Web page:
CESR Review: March 2015
Articles by CESR members
In this article, we report on a new ESRC project which aims to design, implement and develop a mentoring scheme for female professionals within the aviation and aerospace industry, through a knowledge exchange partnership between UWE, the Royal Aeronautical Society (RAeS), the Royal Air Force (RAF) and Airbus. The project is co-funded by the Economic and Social Research Council (ESRC) and the project partners. The team at UWE comprises Susan Durbin, Ana Lopes, John Neugebauer and Stella Warren.
Many of us carrying out research in employment relations (and cognate disciplines) often find ourselves having to consider the role of labour markets – for example, do trade unions cause wage increases and, thereby, unemployment? In such cases, we are faced with a decision vis-à-vis which model of labour markets we should use. Here Steve Fleetwood argues that this decision is made problematic by two factors: (i) there is, currently, no established alternative to the neoclassical, mainstream or orthodox model of labour markets; but (ii) this model is unrealistic and false. He goes on, therefore, to suggest an alternative model.
The Higher Education sector in the UK has seen some unprecedented changes in recent years. One of the most striking changes has been the widespread use of casualised contracts in UK universities. In 2012-13, almost 34 per cent of academics worked part-time, nearly 36 per cent had fixed-term contracts, 25 per cent of all full-time contracts were fixed-term, and almost 56 per cent of all part-time contracts were fixed-term (HESA, 2014). A recent Freedom of Information Request by UCU revealed that 75 (53 per cent) of institutions that responded use zero hours contracts for teaching, research and/or academic related staff (UCU, 2013). Jenny Chen and Ana Lopes from UWE have conducted an exploratory study of the impact of casualised contracts in UK universities.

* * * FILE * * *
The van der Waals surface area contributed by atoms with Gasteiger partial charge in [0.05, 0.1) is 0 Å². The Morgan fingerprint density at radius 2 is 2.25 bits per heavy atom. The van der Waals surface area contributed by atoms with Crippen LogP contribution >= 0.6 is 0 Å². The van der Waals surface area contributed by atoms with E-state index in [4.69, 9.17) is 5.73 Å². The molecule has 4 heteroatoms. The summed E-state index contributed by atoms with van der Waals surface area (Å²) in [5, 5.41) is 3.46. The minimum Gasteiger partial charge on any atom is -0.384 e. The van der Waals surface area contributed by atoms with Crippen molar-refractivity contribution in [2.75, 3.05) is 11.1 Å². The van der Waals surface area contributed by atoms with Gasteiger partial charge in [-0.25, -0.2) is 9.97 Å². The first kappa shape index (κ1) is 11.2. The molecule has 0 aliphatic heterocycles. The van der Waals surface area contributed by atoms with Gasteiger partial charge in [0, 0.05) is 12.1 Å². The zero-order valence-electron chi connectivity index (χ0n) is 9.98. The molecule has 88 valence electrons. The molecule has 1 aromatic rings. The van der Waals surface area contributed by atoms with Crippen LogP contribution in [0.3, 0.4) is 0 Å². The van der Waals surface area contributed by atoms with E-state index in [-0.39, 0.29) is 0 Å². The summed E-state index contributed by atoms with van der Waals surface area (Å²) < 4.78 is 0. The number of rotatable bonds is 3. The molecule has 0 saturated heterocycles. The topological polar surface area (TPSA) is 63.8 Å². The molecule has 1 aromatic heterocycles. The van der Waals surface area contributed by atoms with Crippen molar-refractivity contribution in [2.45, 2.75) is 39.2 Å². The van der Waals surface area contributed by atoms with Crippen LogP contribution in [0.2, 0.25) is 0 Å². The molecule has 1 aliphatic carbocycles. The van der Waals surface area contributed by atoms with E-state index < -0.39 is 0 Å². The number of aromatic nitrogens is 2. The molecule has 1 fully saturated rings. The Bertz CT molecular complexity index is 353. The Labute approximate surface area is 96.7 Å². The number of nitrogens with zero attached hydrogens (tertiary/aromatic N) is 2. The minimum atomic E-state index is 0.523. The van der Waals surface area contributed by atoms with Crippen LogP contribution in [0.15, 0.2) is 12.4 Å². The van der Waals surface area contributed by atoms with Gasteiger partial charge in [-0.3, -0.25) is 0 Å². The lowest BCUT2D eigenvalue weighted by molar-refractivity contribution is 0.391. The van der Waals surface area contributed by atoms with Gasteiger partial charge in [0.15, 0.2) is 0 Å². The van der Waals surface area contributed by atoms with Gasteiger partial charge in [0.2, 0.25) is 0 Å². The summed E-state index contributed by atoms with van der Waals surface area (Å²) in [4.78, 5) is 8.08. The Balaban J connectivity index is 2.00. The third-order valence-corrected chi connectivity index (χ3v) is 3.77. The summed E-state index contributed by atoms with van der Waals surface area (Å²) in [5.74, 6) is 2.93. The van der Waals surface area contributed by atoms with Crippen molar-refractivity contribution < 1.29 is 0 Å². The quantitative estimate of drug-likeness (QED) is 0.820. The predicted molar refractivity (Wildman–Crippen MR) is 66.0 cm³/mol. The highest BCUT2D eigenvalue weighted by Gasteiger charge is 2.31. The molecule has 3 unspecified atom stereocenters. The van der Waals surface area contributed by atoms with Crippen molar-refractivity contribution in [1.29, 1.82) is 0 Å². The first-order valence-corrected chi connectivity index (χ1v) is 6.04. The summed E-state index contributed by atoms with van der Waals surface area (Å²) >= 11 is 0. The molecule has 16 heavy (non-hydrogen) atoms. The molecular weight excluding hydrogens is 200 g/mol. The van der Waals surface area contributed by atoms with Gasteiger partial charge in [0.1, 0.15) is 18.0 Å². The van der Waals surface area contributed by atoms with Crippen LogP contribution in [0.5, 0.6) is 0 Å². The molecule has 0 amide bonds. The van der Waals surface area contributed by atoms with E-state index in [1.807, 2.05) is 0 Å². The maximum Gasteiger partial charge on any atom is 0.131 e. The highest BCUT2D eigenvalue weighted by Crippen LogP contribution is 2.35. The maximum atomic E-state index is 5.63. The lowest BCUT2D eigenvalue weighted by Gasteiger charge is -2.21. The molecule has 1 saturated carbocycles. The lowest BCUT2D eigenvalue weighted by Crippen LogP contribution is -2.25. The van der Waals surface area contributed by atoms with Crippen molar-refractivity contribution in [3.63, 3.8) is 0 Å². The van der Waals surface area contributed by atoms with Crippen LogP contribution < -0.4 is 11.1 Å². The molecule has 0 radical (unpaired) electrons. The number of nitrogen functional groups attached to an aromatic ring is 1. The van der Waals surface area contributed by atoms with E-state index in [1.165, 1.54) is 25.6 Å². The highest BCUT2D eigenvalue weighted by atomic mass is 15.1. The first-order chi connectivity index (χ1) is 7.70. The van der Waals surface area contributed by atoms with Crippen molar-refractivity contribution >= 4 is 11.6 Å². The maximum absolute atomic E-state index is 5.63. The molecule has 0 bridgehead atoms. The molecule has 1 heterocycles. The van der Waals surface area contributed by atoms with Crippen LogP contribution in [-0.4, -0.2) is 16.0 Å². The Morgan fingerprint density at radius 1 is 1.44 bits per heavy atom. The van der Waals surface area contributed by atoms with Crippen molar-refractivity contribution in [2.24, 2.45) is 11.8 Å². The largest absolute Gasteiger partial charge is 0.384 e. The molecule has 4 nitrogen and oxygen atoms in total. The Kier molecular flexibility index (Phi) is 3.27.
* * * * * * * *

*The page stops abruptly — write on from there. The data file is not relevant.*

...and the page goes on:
Why bargain collectively? Although the answer seems straightforward to a trade unionist – to establish common rules to reduce the possibility of exploitation from the employers – it is not necessarily so if examined from the employer’s perspective. Horen Voskeritsian’s on-going research is on the determination of terms and conditions of employment and managerial practices in post-Memorandum Greece. In this context he considers what might motivate employers to enter into a bargaining relationship and, potentially, hand over part of their decision-making power to their employees.
For her MA dissertation in Human Resource Management at UWE, Bristol, Philippa Bolton explored the introduction of Smarter Working at a telecommunications company based in the South West. Smarter Working is a bespoke, total flexibility policy that allows its employees to work when and where they work best.
New Internationalist, March 2015, ISBN-13: 978-1-78026-257-4
Blacklisted tells the controversial story of the illegal strategies that transnational construction companies resorted to in their attempt to keep union activists away from their places of work. This is a story of a bitter struggle, in which collusion with the police and security services resulted in victimization, violence and unemployment, with terrible effects on families and communities.
Andy Danford retired from the University of the West of England at the end of 2014, after 17 years as a teacher, researcher and research leader in the Bristol Business School and Faculty of Business and Law. His large contribution to Employment Studies research, its development at UWE and to FBL’s momentum of research success is difficult to summarise adequately in a short space. Aside from a prolific output of books, chapters and journal articles, he encouraged and supported colleagues – doctoral students, early career researchers, established researchers within CESR and across the Faculty – pursuing their research ambitions.
Bristol Business School
University of the West of England
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